The Putin Club’s rallies against the war are aimed at NATO. Stop NATO! No to NATO. End the War. Nowhere does the club demand that Russia reverse its aggression or withdraw from Ukraine. This comports with the club’s position that NATO provoked Russia and that Russia is engaged in a defensive war. To end the war, NATO’s arming of Ukraine most stop, that is, NATO must stop impeding Russia’s invasion. In the hands of the Putin Club the demand “Stop the War” becomes the tacit “Stop Trying to Stop Russia.” This fits with the Club’s view that Russia’s invasion of Ukraine is a defensive response to a NATO plan to annihilate the Russian state and disarticulate it into a handful of easily controlled statelets answerable to Washington.
The Club’s position on the origin of the war represents a substantial departure from the thinking of Lenin and Luxemburg. The Marxist giants held that wars between capitalist powers originate, as Luxemburg put it, in roots which “reach deep down into the Plutonic deeps of economic creation.” Less poetically, Lenin urged his followers to consider “the economic essence of imperialism” as the key to understanding modern war and modern politics. The Putin Club will have none of this. “Bosh!” they say. “Russia is defending itself from an existential threat. Economics (i.e., capitalism) has nothing to do with it.” A fine analysis for communists!
Pressed on why, if they’re really against the war, they don’t demand Russia withdraw its forces from Ukraine, the Putin Club falls back on sophisms. “We’re dealing with our own imperialism first,” its members retort. One can only influence one’s own government, they explain. Non-Russians can demand Russia’s withdrawal from Ukraine, but because non-Russians exercise no influence over the Russian government (on par, it might be added, with most Russian citizens), the demand would be pointless. One can only influence one’s own government. Therefore, it’s only of one’s own government that demands should be made.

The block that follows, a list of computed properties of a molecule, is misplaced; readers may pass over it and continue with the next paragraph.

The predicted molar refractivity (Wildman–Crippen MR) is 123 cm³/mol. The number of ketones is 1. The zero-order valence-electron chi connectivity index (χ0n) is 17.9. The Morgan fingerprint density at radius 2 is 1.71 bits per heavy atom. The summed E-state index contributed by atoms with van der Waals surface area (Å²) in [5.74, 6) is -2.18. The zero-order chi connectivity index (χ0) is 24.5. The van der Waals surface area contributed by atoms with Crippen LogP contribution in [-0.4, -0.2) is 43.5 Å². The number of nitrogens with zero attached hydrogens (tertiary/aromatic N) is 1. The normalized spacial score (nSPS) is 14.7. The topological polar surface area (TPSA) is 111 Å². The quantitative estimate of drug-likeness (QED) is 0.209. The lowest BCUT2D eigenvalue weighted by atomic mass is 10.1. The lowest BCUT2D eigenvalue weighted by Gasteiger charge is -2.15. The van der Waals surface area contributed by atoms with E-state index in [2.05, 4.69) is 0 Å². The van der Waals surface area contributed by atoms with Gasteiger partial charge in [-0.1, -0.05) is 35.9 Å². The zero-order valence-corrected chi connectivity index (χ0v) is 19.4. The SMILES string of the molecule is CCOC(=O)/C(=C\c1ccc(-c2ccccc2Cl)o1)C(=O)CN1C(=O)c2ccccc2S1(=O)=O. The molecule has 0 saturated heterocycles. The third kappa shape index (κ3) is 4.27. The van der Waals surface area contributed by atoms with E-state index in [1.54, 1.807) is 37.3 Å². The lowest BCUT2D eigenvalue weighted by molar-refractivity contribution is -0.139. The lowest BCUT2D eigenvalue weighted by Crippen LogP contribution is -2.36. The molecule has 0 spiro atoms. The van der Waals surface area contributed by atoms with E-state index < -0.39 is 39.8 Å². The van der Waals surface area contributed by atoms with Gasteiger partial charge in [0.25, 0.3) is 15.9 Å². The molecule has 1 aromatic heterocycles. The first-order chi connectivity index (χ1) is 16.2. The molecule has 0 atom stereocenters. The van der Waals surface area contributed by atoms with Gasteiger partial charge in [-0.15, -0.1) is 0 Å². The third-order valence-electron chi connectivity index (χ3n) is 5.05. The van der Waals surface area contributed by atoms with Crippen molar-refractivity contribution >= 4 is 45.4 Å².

The first problem with this argument is that it’s made by people who have long histories of picketing the embassies of governments that are not their own. Canadian communists have held countless demonstrations outside the embassies and consulates of the United States and Israel, to name just two, demanding changes to the policies of these foreign governments. But now, when asked why they haven’t demanded Russia reverse its aggression on Ukraine, they answer that it is pointless to make demands of foreign governments—that Canadians must deal with their own imperialism first. That the argument is hypocritical is evidenced by the fact that one chapter of the Putin Club held its last “antiwar” rally outside the US embassy. It didn’t darken the doorstep of the Russian embassy. Unless the Canadian members of the Putin Club have a special influence over the US government about which we know nothing, their argument is constructed on a foundation of dishonesty. It is also the case that those who make this argument rhapsodize about the coordinated international protests that were organized against Apartheid South Africa and the war-obsessed George W. Bush administration. None of these people, so concerned about focusing only on the government they can influence and dealing with their own imperialism first, sat out these demonstrations. Their craven mendacity is revolting.